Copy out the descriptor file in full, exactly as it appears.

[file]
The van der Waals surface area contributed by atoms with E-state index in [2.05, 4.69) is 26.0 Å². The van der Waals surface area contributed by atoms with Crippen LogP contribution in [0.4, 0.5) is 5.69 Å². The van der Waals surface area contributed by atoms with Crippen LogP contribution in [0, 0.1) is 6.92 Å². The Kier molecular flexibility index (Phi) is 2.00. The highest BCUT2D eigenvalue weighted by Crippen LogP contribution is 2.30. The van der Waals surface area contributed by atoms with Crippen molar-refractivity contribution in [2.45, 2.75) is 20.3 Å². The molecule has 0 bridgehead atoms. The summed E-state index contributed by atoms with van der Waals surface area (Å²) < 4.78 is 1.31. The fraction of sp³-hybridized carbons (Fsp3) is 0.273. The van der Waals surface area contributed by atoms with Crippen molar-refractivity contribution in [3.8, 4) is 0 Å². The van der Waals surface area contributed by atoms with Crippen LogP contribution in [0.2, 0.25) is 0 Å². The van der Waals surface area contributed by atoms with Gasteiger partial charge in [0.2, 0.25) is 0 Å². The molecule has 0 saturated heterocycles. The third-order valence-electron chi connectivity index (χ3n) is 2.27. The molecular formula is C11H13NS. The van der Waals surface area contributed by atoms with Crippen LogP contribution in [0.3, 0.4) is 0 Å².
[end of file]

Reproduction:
The van der Waals surface area contributed by atoms with E-state index in [2.05, 4.69) is 26.0 Å². The van der Waals surface area contributed by atoms with Crippen LogP contribution in [0.4, 0.5) is 5.69 Å². The van der Waals surface area contributed by atoms with Crippen LogP contribution in [0, 0.1) is 6.92 Å². The Kier molecular flexibility index (Phi) is 2.00. The highest BCUT2D eigenvalue weighted by Crippen LogP contribution is 2.30. The van der Waals surface area contributed by atoms with Crippen molar-refractivity contribution in [2.45, 2.75) is 20.3 Å². The molecule has 0 bridgehead atoms. The summed E-state index contributed by atoms with van der Waals surface area (Å²) < 4.78 is 1.31. The fraction of sp³-hybridized carbons (Fsp3) is 0.273. The van der Waals surface area contributed by atoms with Crippen molar-refractivity contribution in [3.8, 4) is 0 Å². The van der Waals surface area contributed by atoms with Crippen LogP contribution in [0.2, 0.25) is 0 Å². The van der Waals surface area contributed by atoms with Gasteiger partial charge in [0.2, 0.25) is 0 Å². The molecule has 0 saturated heterocycles. The third-order valence-electron chi connectivity index (χ3n) is 2.27. The molecular formula is C11H13NS. The van der Waals surface area contributed by atoms with Crippen LogP contribution in [0.3, 0.4) is 0 Å².